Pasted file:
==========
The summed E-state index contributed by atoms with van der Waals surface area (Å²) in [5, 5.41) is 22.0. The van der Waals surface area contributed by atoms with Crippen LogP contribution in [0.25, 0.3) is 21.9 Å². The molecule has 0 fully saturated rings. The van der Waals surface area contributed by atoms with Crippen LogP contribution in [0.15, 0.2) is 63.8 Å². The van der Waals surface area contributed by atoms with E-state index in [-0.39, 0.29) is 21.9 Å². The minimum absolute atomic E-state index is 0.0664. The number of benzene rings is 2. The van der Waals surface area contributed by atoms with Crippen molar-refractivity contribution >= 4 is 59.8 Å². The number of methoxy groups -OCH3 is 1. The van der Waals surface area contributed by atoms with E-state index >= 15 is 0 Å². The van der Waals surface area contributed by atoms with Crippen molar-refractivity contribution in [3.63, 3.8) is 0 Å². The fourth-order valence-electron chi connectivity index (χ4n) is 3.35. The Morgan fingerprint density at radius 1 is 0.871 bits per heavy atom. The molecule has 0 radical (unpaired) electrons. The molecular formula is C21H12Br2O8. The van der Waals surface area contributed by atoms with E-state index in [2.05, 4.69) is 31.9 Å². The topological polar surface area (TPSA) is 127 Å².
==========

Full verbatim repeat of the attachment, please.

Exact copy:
The summed E-state index contributed by atoms with van der Waals surface area (Å²) in [5, 5.41) is 22.0. The van der Waals surface area contributed by atoms with Crippen LogP contribution in [0.25, 0.3) is 21.9 Å². The molecule has 0 fully saturated rings. The van der Waals surface area contributed by atoms with Crippen LogP contribution in [0.15, 0.2) is 63.8 Å². The van der Waals surface area contributed by atoms with E-state index in [-0.39, 0.29) is 21.9 Å². The minimum absolute atomic E-state index is 0.0664. The number of benzene rings is 2. The van der Waals surface area contributed by atoms with Crippen molar-refractivity contribution >= 4 is 59.8 Å². The number of methoxy groups -OCH3 is 1. The van der Waals surface area contributed by atoms with E-state index >= 15 is 0 Å². The van der Waals surface area contributed by atoms with Crippen molar-refractivity contribution in [3.63, 3.8) is 0 Å². The fourth-order valence-electron chi connectivity index (χ4n) is 3.35. The Morgan fingerprint density at radius 1 is 0.871 bits per heavy atom. The molecule has 0 radical (unpaired) electrons. The molecular formula is C21H12Br2O8. The van der Waals surface area contributed by atoms with E-state index in [2.05, 4.69) is 31.9 Å². The topological polar surface area (TPSA) is 127 Å².